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William Albright rememberedRemembrances by Bassett, Bolcom, Lerdahl and Gompper.
Paul Griffiths, in the N.Y. Times caption of Bill Albright's death, reported: "William Albright, 53, Composer of Ragtime Music for the Organ."
53!! I have always thought of Bill as a young composer, and 53 still seems young to me.
53!! Aaron Copland once remarked that the public seemed to consider him (Copland) a young composer until he turned 60, at which time he became the Dean of American composers
Bill was indeed a young composer. Young and blazingly gifted, similar to several other remarkable young composers who died at even earlier ages: Mozart, Chopin, Schubert, Pergolesi, Gershwin. Yet Bill would have soon turned 54 , just 3 years younger than Beethoven. We had hoped that Bill would still be composing at 65, the age of Bach or older, as with Wagner, or Vaughn-Williams, or Schoenberg, or Haydn, or Ives. Or still composing at 80, as was Verdi while creating Falstaff, or reach 90, as did Ross Lee Finney, or Eubie Blake at the century mark.
"Wm. Albright, 53, Composer....."
Ah, yes indeed, certainly COMPOSER. Bill came to us in Ann Arbor as a sophomore and immediately made his mark as a gloriously talented composer and organist. He produced extraordinary music, had superb craft and a delightfully innovative imagination. Each of his works consisted of something special: witty, fun, powerful, unique. He was interested in many kinds of music. In his early years he performed on the Once Festivals, and was part of the off-beat "Grate Society." (G-r-a-t-e) He regularly premiered scores by his friends and colleagues.
"Wm. Albright, 53, Composer of Ragtime Music....."
Yes, he brought new life and vitality to a music fad that had swept the country in our grandparents' day. Bill thoroughly enjoyed coming up with new rags and performing old ones, playing stride piano, and building a repertory of his own music that he could perform on solo concerts. His rags were delightful, especially when played on the organ. Wm. Albright, 53, Composer of Ragtime Music for the Organ....."
His organ music is brilliant, powerful, unique. He discovered innovations that organists had never thought about, considered impossible, or avoided as violating the sacred canon of tradition. He brought new life and joy to a repertory in desperate need. His rich organ music led directly to a substantial group of non-organ works, such as Chasm, for orchestra, the lyrical Quintet for Clarinet and Strings, Spheara for piano and 4-channel computer-generated sound, the Harpsichord Concerto, and the lovely sacred choral works.
What master! - what a friend and colleague! What a legacy!!!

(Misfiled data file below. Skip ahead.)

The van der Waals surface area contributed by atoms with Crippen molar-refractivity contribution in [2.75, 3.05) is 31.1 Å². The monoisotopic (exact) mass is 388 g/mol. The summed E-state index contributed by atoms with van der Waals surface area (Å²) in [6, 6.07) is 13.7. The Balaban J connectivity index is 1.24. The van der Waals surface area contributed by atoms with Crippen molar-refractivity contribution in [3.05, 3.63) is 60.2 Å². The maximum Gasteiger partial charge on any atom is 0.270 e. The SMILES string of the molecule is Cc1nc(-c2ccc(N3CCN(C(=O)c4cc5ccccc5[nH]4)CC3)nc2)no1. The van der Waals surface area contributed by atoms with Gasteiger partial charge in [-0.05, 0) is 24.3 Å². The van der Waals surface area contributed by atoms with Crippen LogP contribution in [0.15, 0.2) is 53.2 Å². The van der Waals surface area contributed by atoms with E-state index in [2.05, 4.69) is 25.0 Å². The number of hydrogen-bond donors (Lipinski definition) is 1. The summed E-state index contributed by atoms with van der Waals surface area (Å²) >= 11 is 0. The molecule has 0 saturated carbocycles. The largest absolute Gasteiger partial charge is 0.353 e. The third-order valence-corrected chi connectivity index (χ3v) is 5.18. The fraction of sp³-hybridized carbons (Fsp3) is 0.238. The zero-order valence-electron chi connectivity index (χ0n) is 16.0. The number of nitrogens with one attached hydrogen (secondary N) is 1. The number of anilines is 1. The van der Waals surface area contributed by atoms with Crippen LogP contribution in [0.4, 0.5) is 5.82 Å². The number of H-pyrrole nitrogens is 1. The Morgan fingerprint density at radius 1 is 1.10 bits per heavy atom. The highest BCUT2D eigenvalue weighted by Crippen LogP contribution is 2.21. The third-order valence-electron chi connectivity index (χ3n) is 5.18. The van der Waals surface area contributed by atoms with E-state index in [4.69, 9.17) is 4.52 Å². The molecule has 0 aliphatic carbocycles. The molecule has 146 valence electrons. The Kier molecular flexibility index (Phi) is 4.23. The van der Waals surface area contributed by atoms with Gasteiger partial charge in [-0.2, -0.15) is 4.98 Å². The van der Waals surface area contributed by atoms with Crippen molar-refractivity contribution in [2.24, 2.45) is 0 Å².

Bill Albright is one of the half-dozen chief composers of the 20th century for organ, as well as a first-rank contributor to chamber, choral and orchestral music of our time. His black humor and profundity-in pieces like the 5 Chromatic Dances for piano-make his work essential and indispensable. I was his friend for years; together we spearheaded the ragtime revival. I will miss him deeply.
Bill Albright and I knew each other most of our lives, from the summer of 1964 at Tanglewood. He was extraordinarily precocious as a composer and performer, and he already had a comprehensive knowledge of contemporary music. As colleagues at Michigan during 1985 to 1991 our friendship deepened.
Bill was an amazingly gifted musician. He did not broadcast his abilities; on the contrary, he often deprecated them even as he unconsciously conveyed his inner stature. He was both an imposing musical intellectual and an astonishing performer. Most of all, he was one of the most talented composers I have known. I admired him enormously and am grateful for the many beautiful and powerful pieces he created.
My heart always went out to Bill, because beyond his gifts, and beyond his occasional gruffness, he was a deeply vulnerable and caring human being. I am reminded of a private moment that confirms something of his inner nature. About ten years ago he came to my home for a dinner party. Not atypically, he suddenly disappeared. After awhile I looked for him and found him upstairs, in the dark rocking my two-year-old daughter Ruthie to sleep, in the sweetest, most tender way. He whispered, "This is the best!"
Bill Albright was to me and to many of my peers a mentor, teacher, colleague and friend. As a mentor, he was instrumental in helping to create careers, giving us opportunities for awards and grants, and showing us a professional level of discourse through our scores and its music. As a teacher, our lessons were often filled with probing questions attempting to reveal the center, the core of a composition-in reality, teaching us how to consider and comprehend our own music. He was, as a colleague, a stunning pianist and organist as well as a firm supporter and long-time member of SCI. Here in the vast midwest, he was also a composer who among others helped to create the Midwest Composers Symposium, a consortium of five universities. Finally, he was a friend, who shared with me not only compositional problems and solutions, but possible answers to many of life's uncertainties. In my estimation he was a true composer: we are full of respect and admiration for his music, for its power of statement, for its musicality. He will be missed.